I know, it was too easy; sorry for the play-on-words but the software house that created Castlevania and Pro Evolution Soccer many years ago is following a plain strategy on the DS, alongside dating sims and tie-in productions: make a copy of successful concepts on the console.

The proof showing Konami has a lot of pleasure in committing this behaviour is in the last Famitsu, where it has been introduced its new (and first) adventure novel for 3DS, Doctor Lautrec and and the Forgotten Knights. Does the title remind you something? Well, let’s see: a high brow person as the protagonist; a cute assistant; a story full of mystery set around the late XIX century; puzzle to solves, dialogues to read… Mmh, perhaps Konami has chosen Level 5’s Professor Layton as inspiration? Trivial question, I know. Even because this is the second time in a year the Tokyo-based company tries to replicate Hershel Layton’s success by copying him.

Indeed in October it published Zack and the Ombras: The Phantom Amusement Park (above the two main characters) directed by Junko Kawano (Suikoden, Shadow of Memories), an adventure game plenty of logical tricks and quiz to clear up which debuted in a very low position in the weekly Media Create chart (38th, with 8-9,000 copies sold approximately); Layton’s big numbers were obviously quite impossible to reach as a new IP but Zack and the Ombras opened even less than some other similar structured games, such as Sloan to MacHale (58.513 copies in the first week, Famitsu data), Project Hacker (33.199 copies) and also Time Hollow (25.827 copies), a game by Konami itself from the same director.
Forgetting this failure, maybe Konami has thought that the path to follow was right and there was a large fanbase to feed; actually, Doctor Lautrec is more well-promising than Zack (it has a good 3D graphic and more game elements), but it looks too much similar to Layton and this might be a double-edged sword: 3DS is still a rich soil to be exploited and starting with so high (at least, in terms of design) production values it might be fruitful; but the release date is set in 2011 Spring, the same as the first Level 5’s game, which is just Professor Layton, namely The Mask of Miracles, and this is not a smart move.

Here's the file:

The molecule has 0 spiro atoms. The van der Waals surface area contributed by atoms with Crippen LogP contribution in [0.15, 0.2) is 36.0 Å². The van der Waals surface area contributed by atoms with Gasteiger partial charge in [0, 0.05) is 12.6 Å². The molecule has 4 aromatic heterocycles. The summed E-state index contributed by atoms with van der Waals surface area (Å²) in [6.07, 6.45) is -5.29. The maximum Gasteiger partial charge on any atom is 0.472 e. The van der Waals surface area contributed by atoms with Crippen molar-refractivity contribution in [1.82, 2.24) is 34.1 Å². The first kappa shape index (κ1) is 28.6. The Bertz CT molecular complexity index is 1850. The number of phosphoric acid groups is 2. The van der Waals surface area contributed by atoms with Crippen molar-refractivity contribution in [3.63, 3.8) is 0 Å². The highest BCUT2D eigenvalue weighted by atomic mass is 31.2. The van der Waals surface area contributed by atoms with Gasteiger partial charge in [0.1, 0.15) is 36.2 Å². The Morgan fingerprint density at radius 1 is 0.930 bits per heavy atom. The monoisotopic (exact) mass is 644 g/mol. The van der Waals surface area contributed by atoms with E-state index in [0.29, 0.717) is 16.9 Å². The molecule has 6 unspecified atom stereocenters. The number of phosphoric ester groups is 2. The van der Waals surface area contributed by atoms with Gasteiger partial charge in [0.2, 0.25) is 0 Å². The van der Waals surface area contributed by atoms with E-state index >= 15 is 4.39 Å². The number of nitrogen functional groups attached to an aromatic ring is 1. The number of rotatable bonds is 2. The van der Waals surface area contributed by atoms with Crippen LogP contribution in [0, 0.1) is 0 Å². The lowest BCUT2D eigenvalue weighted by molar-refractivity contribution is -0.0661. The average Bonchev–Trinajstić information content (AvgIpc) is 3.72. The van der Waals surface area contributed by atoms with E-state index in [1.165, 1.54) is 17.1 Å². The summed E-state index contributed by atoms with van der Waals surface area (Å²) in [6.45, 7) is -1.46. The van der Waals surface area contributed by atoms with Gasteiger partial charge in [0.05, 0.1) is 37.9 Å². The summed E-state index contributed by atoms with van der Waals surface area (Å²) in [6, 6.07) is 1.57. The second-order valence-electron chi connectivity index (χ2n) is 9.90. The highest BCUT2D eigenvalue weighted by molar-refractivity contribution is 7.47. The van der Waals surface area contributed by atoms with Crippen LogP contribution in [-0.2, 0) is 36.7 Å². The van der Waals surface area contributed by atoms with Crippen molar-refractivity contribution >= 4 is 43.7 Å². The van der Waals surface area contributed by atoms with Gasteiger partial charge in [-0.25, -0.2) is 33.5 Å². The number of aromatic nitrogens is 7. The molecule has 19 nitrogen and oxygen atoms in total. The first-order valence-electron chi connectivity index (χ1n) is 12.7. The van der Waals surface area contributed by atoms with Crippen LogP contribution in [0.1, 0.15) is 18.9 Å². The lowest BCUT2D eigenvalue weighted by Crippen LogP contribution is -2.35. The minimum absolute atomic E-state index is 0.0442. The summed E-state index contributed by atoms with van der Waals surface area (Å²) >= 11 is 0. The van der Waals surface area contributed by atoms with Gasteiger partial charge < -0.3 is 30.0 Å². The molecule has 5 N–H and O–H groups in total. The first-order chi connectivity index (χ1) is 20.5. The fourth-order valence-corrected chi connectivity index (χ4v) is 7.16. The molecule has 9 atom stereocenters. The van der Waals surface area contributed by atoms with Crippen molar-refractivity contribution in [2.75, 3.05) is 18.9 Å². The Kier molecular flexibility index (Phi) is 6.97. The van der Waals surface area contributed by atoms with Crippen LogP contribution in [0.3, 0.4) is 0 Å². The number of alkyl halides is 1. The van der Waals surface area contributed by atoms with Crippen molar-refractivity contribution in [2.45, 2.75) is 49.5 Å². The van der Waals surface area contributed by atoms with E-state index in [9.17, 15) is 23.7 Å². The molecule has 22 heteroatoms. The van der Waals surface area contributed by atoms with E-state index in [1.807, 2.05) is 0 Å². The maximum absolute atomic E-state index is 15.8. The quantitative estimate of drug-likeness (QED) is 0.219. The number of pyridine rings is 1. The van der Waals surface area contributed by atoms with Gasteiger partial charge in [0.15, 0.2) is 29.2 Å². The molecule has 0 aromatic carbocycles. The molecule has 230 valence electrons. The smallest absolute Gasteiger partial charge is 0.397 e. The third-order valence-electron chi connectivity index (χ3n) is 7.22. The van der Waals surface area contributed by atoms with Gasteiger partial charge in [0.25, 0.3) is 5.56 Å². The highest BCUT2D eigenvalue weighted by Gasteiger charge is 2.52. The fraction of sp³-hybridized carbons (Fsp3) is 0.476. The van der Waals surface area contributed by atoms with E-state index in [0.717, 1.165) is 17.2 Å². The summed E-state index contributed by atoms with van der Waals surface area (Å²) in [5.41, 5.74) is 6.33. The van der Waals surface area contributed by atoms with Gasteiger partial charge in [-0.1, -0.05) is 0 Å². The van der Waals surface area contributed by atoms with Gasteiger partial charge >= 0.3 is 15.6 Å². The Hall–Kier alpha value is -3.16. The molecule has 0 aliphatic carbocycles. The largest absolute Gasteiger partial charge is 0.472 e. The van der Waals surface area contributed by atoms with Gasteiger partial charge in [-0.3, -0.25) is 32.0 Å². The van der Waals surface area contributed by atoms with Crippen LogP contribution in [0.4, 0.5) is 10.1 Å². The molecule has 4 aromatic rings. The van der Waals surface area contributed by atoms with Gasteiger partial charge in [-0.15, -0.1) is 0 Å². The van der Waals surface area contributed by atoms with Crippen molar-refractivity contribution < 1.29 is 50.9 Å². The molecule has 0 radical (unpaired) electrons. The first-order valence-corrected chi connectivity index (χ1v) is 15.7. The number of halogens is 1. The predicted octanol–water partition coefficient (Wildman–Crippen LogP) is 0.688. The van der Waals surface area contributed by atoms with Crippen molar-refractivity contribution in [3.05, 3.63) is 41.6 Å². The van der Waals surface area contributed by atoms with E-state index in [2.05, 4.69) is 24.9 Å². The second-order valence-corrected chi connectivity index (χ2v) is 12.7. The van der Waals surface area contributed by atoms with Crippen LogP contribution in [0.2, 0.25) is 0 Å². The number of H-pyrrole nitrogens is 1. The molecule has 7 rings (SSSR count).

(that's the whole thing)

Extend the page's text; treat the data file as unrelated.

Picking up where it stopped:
In every case, the first Konami fake attempt on DS remains a large success even in its second round. I’m evidently referring to Magician’s Quest, a simulation game which was built on Animal Crossing concept both aesthetically and structurally.

The first episode of the series, Magician’s Quest: Mysterious Times had been out in November, 2008 in Japan and some months later in the rest of the world (March in Europe and May in North America) and it became one of the best-selling new IP so far in its homeland; it sold a total of 451.588 copies (Famitsu data), starting slowly with just 50.981 units but catching attention and fans over time. For the West, we don’t have clear data but it seems that the game has been very well received, looking at the retail orders and the online sales.
The sequel, Magician’s Quest: The Merchant’s Store of Sorcery,was released in November, the 11th in Japan and while it has started a bit lower than the first one (around 40.000 copies), it’s showing great legs which have brought the game pick over 130.ooo copies in its first month since the release (MediaCreate data, waiting for Famitsu).


Magician's Quest sales in Japanese market (thanks to: garaph.info)

Many factors has led to this outcome: the void in the genre left by Animal Crossing, which got just one chapter many years ago, Wild World, on the DS; the combination of sim parts (collections, creation of the own character, etc.) and the adventure part, following the nature of the story which deals about a magic academy à la Harry Potter; moreover, the game has been perfectly tailored for the young audience, well presented on the console, and both chapters were launched under Christmas holiday, perfect time for children’s presents.
We’ll see how far the Merchant’s Store Sorcery will go, but the bases for a successful IP have surely been created, hoping that Konami will move away the series from the original source of insipiration to create a solid identity.

In conclusion, Konami must still learn how to copy efficiently; sometimes it may work, sometimes not. Even shameless imitations might be instant successes (after all, Final Fantasy was born along the lines of Dragon Quest) but there are so many circumstances to count (e.g. receptiveness of the fanbase, strenght of the original IP, etc.) that it’s impossible to easily predict the response of the market.
To fit in with a popular genre is much easier because it follows the natural ecology of the video games system, so why don’t you try to do that, Konami?